Pope's third series historical (after Cezanne's Quarry and The Blood of Lorraine) opens at night with three people hauling a man's corpse through deserted streets: Marcel Barbereau was dead as a doornail in 1897 Paris. Moments after swinging the body into a remote canal, the murderer, a Russian anarchist named Pyotr, and two Italian sisters, Angela and Maura, are confronted by a fellow anarchist. After a short, friendly chat, the three split up to avoid detection, but they are far from safe. Someone has decided to take "justice" into his or her own hands. Magistrate Bernard Martin's wife, Claire, yields to the girls' mother's pleas to help her daughters, but she might not be able to save herself from this killer. VERDICT Pope's absorbing, detailed mystery provides an eye-opening look at the class struggles of the working poor in fin de siécle France. Historical mystery buffs, especially fans of Elizabeth Peters and Anne Perry, will enjoy Bernard and Claire's adventures.—Susan Moritz, Silver Spring, MD
Kirkus Reviews
An unlikely sleuth is drawn into another murder mystery in turn-of-the-century France. On June 24, 1897, Maura and Angela, a pair of teenagers, help a Russian named Pyotr Ivanovich Balenov transport a corpse on a cart to a river just outside Paris, where they dump it. Now far away, hardworking teacher Clarie Martin rushes home after a tiring day, her only wish to spend time with her children and beloved husband, Bernard. But Francesca, an Italian charwoman at her school, buttonholes Clarie with a colorful and emotional tale about Francesca's daughter Angela, who's been "taken away" by an unsavory man who's promised to marry her. Can Clarie help? At home, Bernard greets her with the news that he has finally secured a salaried job, and the couple goes out to celebrate for the first time since moving to Paris. But the plight of the "Italian girls" continues to bother Clarie, who's lost a child and feels Francesca's anguish. As the girls toil away in a shirtwaist factory, the sudden disappearance of Pyotr and a suspicious bombing worry Angela and Maura immensely, and the arrival of a police inspector with questions about Barbereau, the dead man on the cart, push them to the brink. When Clarie receives a letter notifying her that Francesca won't be reporting for work since Angela has been killed, she knows what she must do. Pope's third mystery featuring Clarie (The Blood of Lorraine, 2010, etc.) expertly doles out pieces of its complex plot, a picaresque puzzle with satisfying period flavor.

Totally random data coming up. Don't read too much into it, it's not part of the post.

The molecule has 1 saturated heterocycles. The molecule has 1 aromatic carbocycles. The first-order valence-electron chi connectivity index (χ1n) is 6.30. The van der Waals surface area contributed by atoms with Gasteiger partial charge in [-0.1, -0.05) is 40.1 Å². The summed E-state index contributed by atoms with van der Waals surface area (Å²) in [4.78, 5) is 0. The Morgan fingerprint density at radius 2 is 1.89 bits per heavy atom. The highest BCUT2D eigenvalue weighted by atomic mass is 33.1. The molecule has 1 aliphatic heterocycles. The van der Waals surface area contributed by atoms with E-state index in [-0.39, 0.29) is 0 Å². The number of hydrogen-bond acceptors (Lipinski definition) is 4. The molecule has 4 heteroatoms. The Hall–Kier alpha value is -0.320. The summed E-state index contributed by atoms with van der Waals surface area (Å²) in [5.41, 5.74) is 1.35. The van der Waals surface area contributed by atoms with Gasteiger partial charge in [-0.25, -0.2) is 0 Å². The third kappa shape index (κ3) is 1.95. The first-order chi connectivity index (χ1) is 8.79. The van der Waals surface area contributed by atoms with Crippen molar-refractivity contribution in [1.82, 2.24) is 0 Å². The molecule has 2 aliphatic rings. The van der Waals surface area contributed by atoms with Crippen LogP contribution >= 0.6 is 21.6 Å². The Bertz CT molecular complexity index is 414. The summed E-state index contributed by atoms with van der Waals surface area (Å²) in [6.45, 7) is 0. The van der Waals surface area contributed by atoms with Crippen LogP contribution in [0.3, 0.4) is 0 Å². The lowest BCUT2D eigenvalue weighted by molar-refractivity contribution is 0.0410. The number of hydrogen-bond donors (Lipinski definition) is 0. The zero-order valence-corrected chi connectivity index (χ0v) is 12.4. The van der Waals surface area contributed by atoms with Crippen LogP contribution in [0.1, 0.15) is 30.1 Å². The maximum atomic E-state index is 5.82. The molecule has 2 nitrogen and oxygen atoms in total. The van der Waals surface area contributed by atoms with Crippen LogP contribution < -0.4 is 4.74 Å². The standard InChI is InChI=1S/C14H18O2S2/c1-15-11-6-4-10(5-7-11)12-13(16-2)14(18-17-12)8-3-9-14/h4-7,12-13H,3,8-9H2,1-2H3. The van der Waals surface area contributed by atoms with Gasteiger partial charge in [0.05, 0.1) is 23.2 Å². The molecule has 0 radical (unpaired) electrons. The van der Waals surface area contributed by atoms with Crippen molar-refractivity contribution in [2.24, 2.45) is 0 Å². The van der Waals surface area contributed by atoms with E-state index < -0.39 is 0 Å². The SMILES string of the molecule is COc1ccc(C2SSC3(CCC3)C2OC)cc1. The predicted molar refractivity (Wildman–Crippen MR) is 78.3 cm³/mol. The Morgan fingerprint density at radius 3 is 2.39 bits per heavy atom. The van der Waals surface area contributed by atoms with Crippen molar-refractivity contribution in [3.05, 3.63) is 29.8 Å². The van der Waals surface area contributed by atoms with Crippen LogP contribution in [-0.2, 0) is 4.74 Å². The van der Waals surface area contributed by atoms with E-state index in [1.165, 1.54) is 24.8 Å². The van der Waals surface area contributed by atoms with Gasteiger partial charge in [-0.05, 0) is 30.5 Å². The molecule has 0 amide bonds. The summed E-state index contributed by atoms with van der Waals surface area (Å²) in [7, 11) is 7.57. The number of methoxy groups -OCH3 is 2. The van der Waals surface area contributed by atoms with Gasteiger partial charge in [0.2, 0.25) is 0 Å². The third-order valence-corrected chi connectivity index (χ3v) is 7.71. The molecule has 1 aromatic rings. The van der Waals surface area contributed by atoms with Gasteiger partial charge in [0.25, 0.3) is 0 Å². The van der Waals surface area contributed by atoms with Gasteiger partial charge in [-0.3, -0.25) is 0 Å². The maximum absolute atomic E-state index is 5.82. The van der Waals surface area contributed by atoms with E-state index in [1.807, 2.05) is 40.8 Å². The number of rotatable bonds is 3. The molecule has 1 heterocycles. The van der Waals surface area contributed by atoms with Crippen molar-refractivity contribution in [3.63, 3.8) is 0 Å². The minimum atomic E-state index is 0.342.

The Oprah Magazine O
“The true draw here, though, is not so much the mystery as its portrait of women—and their not-so-equal rights—at the turn of the last century.
Clarie, too, is a wonderfully engaging heroine. Her love for her family,
her intellectual integrity and her stubbornness prove that evenin the face of senseless limitations, it's possible to find joy, truth—and evenoneself.”
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Product Details

  • ISBN-13: 9781605984087
  • Publisher: Pegasus
  • Publication date: 2/13/2013
  • Pages: 384
  • Product dimensions: 6.20 (w) x 9.10 (h) x 1.20 (d)

Meet the Author

Barbara Corrado Pope is a historian and the founding director of Women’s and Gender Studies at the University of Oregon. She is the author of the novels Cézanne’s Quarry and The Blood of Lorraine. Barbara lives in Eugene, Oregon, with her husband.